As the IoT/IIoT quickly expands into the Internet of Everything, new demands are placed on the existing cloud-based model. With today’s centralized cloud, concerns arise as billions of connected devices flood both private and public networks with seemingly an infinite amount of raw data. The industry is quickly realizing that the cloud-centric model must evolve to meet the growing needs of businesses.

by Warren Kurisu, Director of product management. Mentor Graphics

What is the answer? Fog computing, a decentralized architectural model that pushes the intelligence of data processing out of the cloud and brings compute resources and application services closer to the ground, or to the edge of the IoT network. Fog computing addresses the demand for more high-speed processing and analytics and improves overall network/system responsiveness. The fog also addresses security issues, a major concern within the IoT.

This article discusses the IoT market landscape and the fog infrastructure, and how the motive, means, and opportunity exist today for businesses to make a strategic shift to Fog Computing. Also discussed is a technical architecture for a fog implementation, as well as the requirements for a smart device to successfully participate in the fog strategy.

A Rapidly Changing Landscape

It wasn’t too many years ago that the terms “cloud” and “IoT” started to permeate our vocabulary. It’s amazing how quickly we are now facing the challenge of evolving our infrastructure to handle the Internet of Everything. IHS forecasts that the installed base of connected things will grow from 15.4 billion devices in 2015, to 30.7 billion in 2020, and 75.4 billion in 2025. For perspective, it’s interesting to compare that number to the projected world population (Figure 1).

Although these statistics account for everything that is connected, including mobile phones and computers, the massive growth will come from other “things” such as connected cars, smart homes, smart grids, wearables, industrial equipment, medical equipment, and anything else that can be connected and collect data.

But, it’s not just about the devices – it’s also about the data. According to Cisco Systems, the amount of data created by these devices in 2015 was 145 zettabytes (ZB), and will reach 600 ZB by 2020. (Note: a zettabyte is one billion terabytes or 1021 bytes.) With regards to IoT and cloud, at least one part of the problem is very obvious. If all of the data storage, processing, and analytics were to be cloud-based, the sheer amount of data that would need to be transmitted would choke the networks. There are other problems as well. If all decision making were to happen in the cloud, the latencies would be too high for any real-time decision making; how many network hops exist between your device and cloud? Also, the costs of transport could also be an issue; how many dedicated connections would a business require to ensure connectivity? Finally, reliability and security are also concerns; how do I ensure fast failover and how do I protect critical information?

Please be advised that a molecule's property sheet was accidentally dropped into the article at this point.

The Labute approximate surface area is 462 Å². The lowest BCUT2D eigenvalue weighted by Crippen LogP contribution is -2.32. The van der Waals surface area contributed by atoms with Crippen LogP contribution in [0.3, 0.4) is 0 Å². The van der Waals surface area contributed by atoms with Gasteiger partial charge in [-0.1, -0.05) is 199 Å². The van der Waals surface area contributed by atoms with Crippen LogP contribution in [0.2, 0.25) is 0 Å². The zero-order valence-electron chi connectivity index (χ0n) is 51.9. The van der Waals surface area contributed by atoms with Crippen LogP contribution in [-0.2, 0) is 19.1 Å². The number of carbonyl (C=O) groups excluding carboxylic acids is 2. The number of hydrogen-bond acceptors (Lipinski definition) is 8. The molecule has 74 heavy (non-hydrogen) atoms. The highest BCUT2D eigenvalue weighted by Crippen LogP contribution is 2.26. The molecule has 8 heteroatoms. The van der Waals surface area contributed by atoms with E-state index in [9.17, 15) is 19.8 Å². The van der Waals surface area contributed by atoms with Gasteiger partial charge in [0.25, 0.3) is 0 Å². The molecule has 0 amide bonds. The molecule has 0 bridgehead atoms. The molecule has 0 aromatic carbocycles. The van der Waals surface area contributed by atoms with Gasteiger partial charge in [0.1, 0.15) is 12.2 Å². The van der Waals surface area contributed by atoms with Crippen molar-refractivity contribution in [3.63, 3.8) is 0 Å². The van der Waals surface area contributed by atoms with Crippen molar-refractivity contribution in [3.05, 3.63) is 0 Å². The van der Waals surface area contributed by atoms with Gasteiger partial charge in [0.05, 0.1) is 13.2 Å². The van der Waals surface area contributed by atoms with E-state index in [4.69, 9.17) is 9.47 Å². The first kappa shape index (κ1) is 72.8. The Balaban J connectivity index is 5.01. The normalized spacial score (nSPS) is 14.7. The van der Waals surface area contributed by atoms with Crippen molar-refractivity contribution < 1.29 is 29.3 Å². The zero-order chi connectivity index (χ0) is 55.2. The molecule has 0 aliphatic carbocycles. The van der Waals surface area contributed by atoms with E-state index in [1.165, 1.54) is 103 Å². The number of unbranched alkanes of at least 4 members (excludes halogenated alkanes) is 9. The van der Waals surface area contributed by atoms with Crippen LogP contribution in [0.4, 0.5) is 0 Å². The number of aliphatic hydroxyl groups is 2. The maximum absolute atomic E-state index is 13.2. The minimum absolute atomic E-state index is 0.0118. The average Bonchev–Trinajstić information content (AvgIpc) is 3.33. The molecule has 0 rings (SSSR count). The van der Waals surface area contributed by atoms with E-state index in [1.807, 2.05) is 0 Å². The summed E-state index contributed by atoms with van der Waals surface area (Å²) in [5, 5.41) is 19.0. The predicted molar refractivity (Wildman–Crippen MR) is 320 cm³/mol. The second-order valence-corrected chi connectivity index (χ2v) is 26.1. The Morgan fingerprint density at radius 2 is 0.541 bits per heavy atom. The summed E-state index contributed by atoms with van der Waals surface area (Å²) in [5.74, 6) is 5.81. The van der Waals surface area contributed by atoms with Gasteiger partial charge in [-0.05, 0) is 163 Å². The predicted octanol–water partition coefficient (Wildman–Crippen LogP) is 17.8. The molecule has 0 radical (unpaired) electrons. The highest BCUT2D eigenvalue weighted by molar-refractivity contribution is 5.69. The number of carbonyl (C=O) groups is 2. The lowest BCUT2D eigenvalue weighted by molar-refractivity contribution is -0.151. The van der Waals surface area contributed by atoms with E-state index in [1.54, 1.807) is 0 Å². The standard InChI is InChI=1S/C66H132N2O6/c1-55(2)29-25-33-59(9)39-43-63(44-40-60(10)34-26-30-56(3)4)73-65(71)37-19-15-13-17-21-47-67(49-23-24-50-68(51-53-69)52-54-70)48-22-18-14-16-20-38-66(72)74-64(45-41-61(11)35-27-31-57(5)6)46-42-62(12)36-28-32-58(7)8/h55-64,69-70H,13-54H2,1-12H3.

Fog Computing: A Working Definition

Before discussion continues further, it might be useful to define the term Fog Computing. As you might imagine there are many and varying descriptions. One very succinct definition comes from a recent IEEE publication entitled “Fog Computing: Helping the Internet of Things Realize its Potential.” In this article, the author describes Fog computing as “A distributed paradigm that provides cloud-like services to the network edge. It leverages cloud and edge resources along with its own infrastructure. In essence, the technology deals with IoT data locally by utilizing clients or edge devices near users to carry out a substantial amount of storage, communication, control, configuration, and management. The approach benefits from edge devices’ close proximity to sensors, while leveraging the on demand scalability of cloud resources” (Figure 2).